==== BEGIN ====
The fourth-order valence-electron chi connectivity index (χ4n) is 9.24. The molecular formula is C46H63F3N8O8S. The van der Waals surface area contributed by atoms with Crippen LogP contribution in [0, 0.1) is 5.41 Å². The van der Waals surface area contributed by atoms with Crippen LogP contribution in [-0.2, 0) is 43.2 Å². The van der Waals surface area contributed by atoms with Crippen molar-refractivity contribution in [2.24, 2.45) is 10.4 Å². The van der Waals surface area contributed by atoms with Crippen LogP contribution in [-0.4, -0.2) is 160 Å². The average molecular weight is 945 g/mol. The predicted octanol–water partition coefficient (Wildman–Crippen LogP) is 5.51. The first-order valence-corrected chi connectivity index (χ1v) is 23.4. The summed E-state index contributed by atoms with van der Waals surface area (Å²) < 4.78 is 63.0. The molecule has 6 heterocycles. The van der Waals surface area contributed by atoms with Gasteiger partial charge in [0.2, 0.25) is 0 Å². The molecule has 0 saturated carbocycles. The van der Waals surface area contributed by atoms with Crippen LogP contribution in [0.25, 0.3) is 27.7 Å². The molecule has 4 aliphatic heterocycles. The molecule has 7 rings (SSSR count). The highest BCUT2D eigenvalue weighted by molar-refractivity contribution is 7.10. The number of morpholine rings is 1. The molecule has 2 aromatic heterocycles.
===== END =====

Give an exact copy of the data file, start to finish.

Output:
The fourth-order valence-electron chi connectivity index (χ4n) is 9.24. The molecular formula is C46H63F3N8O8S. The van der Waals surface area contributed by atoms with Crippen LogP contribution in [0, 0.1) is 5.41 Å². The van der Waals surface area contributed by atoms with Crippen LogP contribution in [-0.2, 0) is 43.2 Å². The van der Waals surface area contributed by atoms with Crippen molar-refractivity contribution in [2.24, 2.45) is 10.4 Å². The van der Waals surface area contributed by atoms with Crippen LogP contribution in [-0.4, -0.2) is 160 Å². The average molecular weight is 945 g/mol. The predicted octanol–water partition coefficient (Wildman–Crippen LogP) is 5.51. The first-order valence-corrected chi connectivity index (χ1v) is 23.4. The summed E-state index contributed by atoms with van der Waals surface area (Å²) < 4.78 is 63.0. The molecule has 6 heterocycles. The van der Waals surface area contributed by atoms with Gasteiger partial charge in [0.2, 0.25) is 0 Å². The molecule has 0 saturated carbocycles. The van der Waals surface area contributed by atoms with Crippen LogP contribution in [0.25, 0.3) is 27.7 Å². The molecule has 4 aliphatic heterocycles. The molecule has 7 rings (SSSR count). The highest BCUT2D eigenvalue weighted by molar-refractivity contribution is 7.10. The number of morpholine rings is 1. The molecule has 2 aromatic heterocycles.